Wednesday, May 15, 2019

RFID Protection and Other Scams

Mystique - Because she is just so cute!

I have been asked, more than once, if I put RFID shielding into my wallets and bags. The answer is no. I have never seen the need. My Geek Girl qualifications are now invoked. I have spent most of my working life in technology. I taught computers to woman before everyone owned a computer. So I understand how this stuff works.

I have seen the demonstrations on TV and on the internet, showing how easy it is to skim a credit card with an RFID chip in it. Most of us (at least in Canada) have cards we can tap to pay for our purchases. I tap to pay all the time. It is quick, easy, and I don't have to remember the PIN number for that card.

When a video made the rounds on the weekend, with the subject "Why You Need an RFID Protected Wallet", I looked it up again. Although it is certainly possible for criminals to get the information from your card, the information is encrypted. They would also have to know how to translate it into something they can use. As well, if you have more than one of those cards in your wallet, they will cancel each other out, confusing the reader, and serving as a shield. I checked my wallet. I have four cards with RFID on them. When I travel, I add my passport, which has one, too.

RFID shielding of your bag also blocks phone calls and messages to your cell phone. Of course, if you don't want to be bothered when you are out...

The biggest reason I don't use a shield in my bags is because NO ONE HAS EVER REPORTED HAVING THEIR DATA STOLEN THIS WAY! It has just never happened. It is too much work to collect the data, figure out how to break the encryption, and produce data that can be used. The only people profiting from this supposed threat are the people selling wallets and other products with RFID shields in them. Next time you see one of these demonstrations, ask yourself what they are selling.

If you want more information, check out this article.

It is far easier for scammers to ask you for your information directly. Everyday, I get phone calls and emails, trying to get me to volunteer my credit card information, either by offering me a fabulous interest rate, or trying to scare me, by telling me my account will be closed. This is much less work for a scammer, you do all the work for them.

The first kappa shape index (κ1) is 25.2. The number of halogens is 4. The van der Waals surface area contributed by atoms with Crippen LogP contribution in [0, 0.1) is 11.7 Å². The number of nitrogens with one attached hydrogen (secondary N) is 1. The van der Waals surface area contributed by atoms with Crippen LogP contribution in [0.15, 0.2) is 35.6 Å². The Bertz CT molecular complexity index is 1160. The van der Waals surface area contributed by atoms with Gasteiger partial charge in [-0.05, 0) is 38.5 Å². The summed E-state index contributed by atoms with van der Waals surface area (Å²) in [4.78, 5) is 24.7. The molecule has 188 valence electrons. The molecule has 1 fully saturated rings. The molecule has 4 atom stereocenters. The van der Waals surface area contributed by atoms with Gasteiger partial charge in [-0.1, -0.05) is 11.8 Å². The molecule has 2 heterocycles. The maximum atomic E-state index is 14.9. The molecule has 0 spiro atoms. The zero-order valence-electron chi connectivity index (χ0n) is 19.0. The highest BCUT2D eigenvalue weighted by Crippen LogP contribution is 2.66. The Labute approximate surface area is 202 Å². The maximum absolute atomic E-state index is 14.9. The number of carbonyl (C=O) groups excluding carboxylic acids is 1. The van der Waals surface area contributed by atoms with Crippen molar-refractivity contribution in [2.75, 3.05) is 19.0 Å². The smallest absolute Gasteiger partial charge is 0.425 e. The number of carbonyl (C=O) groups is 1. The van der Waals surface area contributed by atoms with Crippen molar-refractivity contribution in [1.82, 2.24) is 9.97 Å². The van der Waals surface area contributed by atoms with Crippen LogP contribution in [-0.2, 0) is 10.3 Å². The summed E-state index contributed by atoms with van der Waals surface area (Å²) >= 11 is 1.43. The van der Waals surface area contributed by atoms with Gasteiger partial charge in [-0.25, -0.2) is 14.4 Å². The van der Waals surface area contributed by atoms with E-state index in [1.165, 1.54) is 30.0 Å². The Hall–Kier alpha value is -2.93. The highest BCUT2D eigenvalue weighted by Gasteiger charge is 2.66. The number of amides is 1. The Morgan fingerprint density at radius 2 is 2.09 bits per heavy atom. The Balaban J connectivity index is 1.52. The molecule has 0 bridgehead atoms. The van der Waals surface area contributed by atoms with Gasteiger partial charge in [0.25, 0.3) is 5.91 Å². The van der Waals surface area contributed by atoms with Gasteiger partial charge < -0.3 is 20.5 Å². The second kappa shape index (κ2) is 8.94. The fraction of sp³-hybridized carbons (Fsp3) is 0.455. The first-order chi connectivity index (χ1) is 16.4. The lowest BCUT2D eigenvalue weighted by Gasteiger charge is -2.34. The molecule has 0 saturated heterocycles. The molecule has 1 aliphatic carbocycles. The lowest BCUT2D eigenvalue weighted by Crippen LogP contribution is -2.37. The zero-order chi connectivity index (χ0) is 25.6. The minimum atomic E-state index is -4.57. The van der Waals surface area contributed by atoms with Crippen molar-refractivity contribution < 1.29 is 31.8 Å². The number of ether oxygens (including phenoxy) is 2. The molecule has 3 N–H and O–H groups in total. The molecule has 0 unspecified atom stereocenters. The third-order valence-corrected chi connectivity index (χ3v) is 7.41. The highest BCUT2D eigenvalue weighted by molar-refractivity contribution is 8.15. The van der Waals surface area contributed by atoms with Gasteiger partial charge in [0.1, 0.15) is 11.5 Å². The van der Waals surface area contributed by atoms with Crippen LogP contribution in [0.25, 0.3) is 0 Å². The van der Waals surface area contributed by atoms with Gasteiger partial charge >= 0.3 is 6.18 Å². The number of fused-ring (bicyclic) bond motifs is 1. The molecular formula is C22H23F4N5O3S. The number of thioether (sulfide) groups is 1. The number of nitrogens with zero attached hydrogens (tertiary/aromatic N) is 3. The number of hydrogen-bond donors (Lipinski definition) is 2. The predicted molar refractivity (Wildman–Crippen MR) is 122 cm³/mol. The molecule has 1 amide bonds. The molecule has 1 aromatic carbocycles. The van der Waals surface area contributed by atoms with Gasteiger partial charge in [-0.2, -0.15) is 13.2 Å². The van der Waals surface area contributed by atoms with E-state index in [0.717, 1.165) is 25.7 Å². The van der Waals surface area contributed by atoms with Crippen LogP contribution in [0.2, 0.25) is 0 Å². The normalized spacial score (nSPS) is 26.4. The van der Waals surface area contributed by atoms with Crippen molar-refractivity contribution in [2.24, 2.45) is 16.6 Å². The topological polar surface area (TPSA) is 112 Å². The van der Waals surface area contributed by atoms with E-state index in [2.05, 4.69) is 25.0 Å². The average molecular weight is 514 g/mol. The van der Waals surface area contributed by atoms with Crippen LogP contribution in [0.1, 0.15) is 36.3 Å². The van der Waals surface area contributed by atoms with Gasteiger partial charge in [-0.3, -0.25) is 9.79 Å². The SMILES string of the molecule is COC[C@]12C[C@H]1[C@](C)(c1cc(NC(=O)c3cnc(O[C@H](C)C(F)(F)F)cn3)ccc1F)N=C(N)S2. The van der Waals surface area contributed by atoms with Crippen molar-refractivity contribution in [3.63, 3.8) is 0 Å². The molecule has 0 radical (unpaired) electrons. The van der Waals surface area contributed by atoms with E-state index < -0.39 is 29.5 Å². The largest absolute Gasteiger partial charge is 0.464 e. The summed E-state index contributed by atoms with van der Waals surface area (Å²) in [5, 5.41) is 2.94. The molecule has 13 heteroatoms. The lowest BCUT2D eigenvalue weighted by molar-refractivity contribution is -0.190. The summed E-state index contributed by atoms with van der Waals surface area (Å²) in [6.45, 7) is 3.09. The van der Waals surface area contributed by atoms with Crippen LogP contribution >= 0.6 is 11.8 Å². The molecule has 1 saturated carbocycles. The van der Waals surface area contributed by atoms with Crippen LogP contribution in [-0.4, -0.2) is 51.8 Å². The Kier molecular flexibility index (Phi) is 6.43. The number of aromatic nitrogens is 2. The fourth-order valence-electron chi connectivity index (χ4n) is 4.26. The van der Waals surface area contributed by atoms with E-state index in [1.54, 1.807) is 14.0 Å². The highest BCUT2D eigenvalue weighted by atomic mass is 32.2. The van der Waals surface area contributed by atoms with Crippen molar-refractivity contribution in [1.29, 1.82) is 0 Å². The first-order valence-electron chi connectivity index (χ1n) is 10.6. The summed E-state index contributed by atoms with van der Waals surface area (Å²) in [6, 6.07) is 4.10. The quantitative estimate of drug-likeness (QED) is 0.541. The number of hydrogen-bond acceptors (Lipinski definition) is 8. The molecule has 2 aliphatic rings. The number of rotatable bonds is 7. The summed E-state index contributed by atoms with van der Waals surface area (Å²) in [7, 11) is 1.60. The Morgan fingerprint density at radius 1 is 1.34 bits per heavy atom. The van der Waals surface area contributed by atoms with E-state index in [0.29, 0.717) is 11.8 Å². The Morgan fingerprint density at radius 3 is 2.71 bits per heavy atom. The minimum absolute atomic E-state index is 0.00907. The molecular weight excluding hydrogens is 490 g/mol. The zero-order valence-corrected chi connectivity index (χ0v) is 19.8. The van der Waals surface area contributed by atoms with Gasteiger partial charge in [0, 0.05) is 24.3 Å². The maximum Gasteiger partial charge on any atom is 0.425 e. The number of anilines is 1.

These days, I provide computer support for a small number of (mostly) seniors, who trust me to solve their tech problems and like the way I explain things to them. I keep being asked to clean up computers when someone has clicked on the wrong thing, or believed someone who has phoned them to tell them they have a virus, and now they really do have something. It is not my favourite job to fix, because I have to assume that something bad has happened and prove it hasn't first. It takes hours of slow, careful work, before I can declare the computer clean.

My best advice is to never click on a link in an email, if you are unsure of the sender. Never give your credit card number to someone who calls you. NEVER EVER give access to your computer to someone outside your house. Once someone has remote access to your computer, they have access to all your information.

Instead of spending money on an RFID shielded wallet, find yourself a computer tech you can trust. Preferably one who didn't call you to offer their services. Her services are worth the price.


  1. I agree totally with everything your wrote. Scammers are there for one thing and that is to make money. I would find life very mundane and so many things really difficult without my laptop, and it is for myself only. A treasure , and so many years ago I could not have imagined how it would change my days.

  2. Very useful information. Why let scammers do all the work when you can do it for them?

  3. Thank you for this - you have voiced what I always felt to be true and in a perfectly understandable way. xx

  4. Well said, Kate! Thank you for the info.

  5. Your Facebook friend request by someone you've already friended is most likely a scammer.